Removing the drive shaft bushing from the tube is easy. First pull out the driveshaft and set it to one side. A tool can be made from galvanized water pipe and a pipe cap very inexpensively. The pipe cap will need to be altered slightly to clear the rivets inside the Model T drive shaft tube. As you can see in the photo below it is ground every 90 degrees so it can pass by the rivets:
The tool is made from 1/2″ galvanized pipe, a piece that is 60 inches (5 feet) long. 1/2″ water pipe measures .840″ on its outside diameter, the size designation refers to the inside diameter. The cap measures a little less than 1 inch outside diameter at its smallest dimension – perfect for our tool.
To use the tool, we first turn the driveshaft tube so that the ball end is on the floor. Drop the tool in the end with the cap first. Carefully determine by feel the point where the cap clears the rivets. Then you can hit the end to seat the cap in the bushing.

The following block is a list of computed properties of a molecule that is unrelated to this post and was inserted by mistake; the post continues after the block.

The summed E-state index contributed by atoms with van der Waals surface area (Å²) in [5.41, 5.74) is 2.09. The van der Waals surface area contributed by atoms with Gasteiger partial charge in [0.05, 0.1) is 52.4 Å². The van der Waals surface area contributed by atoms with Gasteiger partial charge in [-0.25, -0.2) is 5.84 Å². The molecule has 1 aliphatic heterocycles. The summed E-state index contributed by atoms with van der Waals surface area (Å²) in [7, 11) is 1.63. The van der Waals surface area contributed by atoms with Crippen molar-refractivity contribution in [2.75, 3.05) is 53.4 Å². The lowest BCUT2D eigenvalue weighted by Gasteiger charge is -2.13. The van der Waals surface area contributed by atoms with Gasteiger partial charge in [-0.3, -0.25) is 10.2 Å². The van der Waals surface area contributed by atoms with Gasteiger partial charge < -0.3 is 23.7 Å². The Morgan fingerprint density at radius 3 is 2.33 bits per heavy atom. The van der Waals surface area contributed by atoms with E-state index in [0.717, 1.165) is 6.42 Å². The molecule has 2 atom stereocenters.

The entire drive shaft tube with the tool still inside is rotated with the ball end up. Then slam the pipe against the garage floor. The inertia of the weight from the drive shaft tube will push the bushing upwards and out. Here is our sad looking bushing after removal:
The original Model T drive shaft bushings are made from Babbitt. This provides an excellent and trouble free bearing if it is lubricated on a regular basis. Another good feature of Babbitt bushings is that if someone neglects to lubricate the bushing it wears out but the steel drive shaft is not damaged. This was true in our case, the drive shaft measures .995″ where it passes through the bushing, virtually like new and not scored.
The drive shaft tube is cleaned inside using Varsol and a series of rags pushed through with the bushing removal tool. A new bushing is driven in with a home made driver – I used a scrap of brass turned on the lathe:
The bushing is lubed and driven home. Note that the face of the bushing is the thrust surface that retains the drive shaft. This locates the pinion gear in relation to the ring gear. It is often necessary to face off the drive shaft bushing in order to get the distance set properly in order to align the hole so that the U – joint rivet can be installed. With this in mind I faced off the bushing .010″ on the lathe prior to installation because from past experience they always need to be dressed this much.